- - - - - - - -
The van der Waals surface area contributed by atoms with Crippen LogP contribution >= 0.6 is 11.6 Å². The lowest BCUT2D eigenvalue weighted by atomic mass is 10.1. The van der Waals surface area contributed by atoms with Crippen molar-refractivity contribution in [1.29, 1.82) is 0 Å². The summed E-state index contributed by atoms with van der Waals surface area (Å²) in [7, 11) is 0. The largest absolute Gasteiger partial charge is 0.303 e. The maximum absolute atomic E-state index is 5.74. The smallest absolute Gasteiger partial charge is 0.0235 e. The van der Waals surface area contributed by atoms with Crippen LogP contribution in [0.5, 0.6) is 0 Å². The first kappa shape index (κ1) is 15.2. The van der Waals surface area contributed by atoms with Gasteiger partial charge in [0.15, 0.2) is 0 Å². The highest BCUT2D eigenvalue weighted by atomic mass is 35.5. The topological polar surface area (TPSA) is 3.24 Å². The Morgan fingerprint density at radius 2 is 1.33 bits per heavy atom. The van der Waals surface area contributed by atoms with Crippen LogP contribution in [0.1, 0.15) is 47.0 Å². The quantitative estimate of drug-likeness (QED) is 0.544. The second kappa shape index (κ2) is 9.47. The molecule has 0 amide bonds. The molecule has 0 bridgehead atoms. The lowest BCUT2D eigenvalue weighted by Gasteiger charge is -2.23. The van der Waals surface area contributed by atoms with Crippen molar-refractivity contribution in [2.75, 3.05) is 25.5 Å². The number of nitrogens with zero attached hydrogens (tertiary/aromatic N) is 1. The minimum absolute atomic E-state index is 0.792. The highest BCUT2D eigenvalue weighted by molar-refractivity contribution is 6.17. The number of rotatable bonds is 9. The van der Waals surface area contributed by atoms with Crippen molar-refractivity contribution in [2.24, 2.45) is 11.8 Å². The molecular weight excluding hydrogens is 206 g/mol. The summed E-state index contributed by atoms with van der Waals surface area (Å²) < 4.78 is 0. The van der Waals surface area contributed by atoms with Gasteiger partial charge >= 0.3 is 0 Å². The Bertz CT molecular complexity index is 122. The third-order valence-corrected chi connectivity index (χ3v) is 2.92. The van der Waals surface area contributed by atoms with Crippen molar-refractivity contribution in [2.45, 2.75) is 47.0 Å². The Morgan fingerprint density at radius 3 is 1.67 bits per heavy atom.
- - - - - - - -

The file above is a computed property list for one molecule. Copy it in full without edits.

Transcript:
The van der Waals surface area contributed by atoms with Crippen LogP contribution >= 0.6 is 11.6 Å². The lowest BCUT2D eigenvalue weighted by atomic mass is 10.1. The van der Waals surface area contributed by atoms with Crippen molar-refractivity contribution in [1.29, 1.82) is 0 Å². The summed E-state index contributed by atoms with van der Waals surface area (Å²) in [7, 11) is 0. The largest absolute Gasteiger partial charge is 0.303 e. The maximum absolute atomic E-state index is 5.74. The smallest absolute Gasteiger partial charge is 0.0235 e. The van der Waals surface area contributed by atoms with Crippen LogP contribution in [0.5, 0.6) is 0 Å². The first kappa shape index (κ1) is 15.2. The van der Waals surface area contributed by atoms with Gasteiger partial charge in [0.15, 0.2) is 0 Å². The highest BCUT2D eigenvalue weighted by atomic mass is 35.5. The topological polar surface area (TPSA) is 3.24 Å². The Morgan fingerprint density at radius 2 is 1.33 bits per heavy atom. The van der Waals surface area contributed by atoms with Crippen LogP contribution in [0.1, 0.15) is 47.0 Å². The quantitative estimate of drug-likeness (QED) is 0.544. The second kappa shape index (κ2) is 9.47. The molecule has 0 amide bonds. The molecule has 0 bridgehead atoms. The lowest BCUT2D eigenvalue weighted by Gasteiger charge is -2.23. The van der Waals surface area contributed by atoms with Crippen molar-refractivity contribution in [2.75, 3.05) is 25.5 Å². The number of nitrogens with zero attached hydrogens (tertiary/aromatic N) is 1. The minimum absolute atomic E-state index is 0.792. The highest BCUT2D eigenvalue weighted by molar-refractivity contribution is 6.17. The number of rotatable bonds is 9. The van der Waals surface area contributed by atoms with Crippen molar-refractivity contribution in [2.24, 2.45) is 11.8 Å². The molecular weight excluding hydrogens is 206 g/mol. The summed E-state index contributed by atoms with van der Waals surface area (Å²) < 4.78 is 0. The van der Waals surface area contributed by atoms with Gasteiger partial charge >= 0.3 is 0 Å². The Bertz CT molecular complexity index is 122. The third-order valence-corrected chi connectivity index (χ3v) is 2.92. The van der Waals surface area contributed by atoms with Crippen molar-refractivity contribution in [2.45, 2.75) is 47.0 Å². The Morgan fingerprint density at radius 3 is 1.67 bits per heavy atom.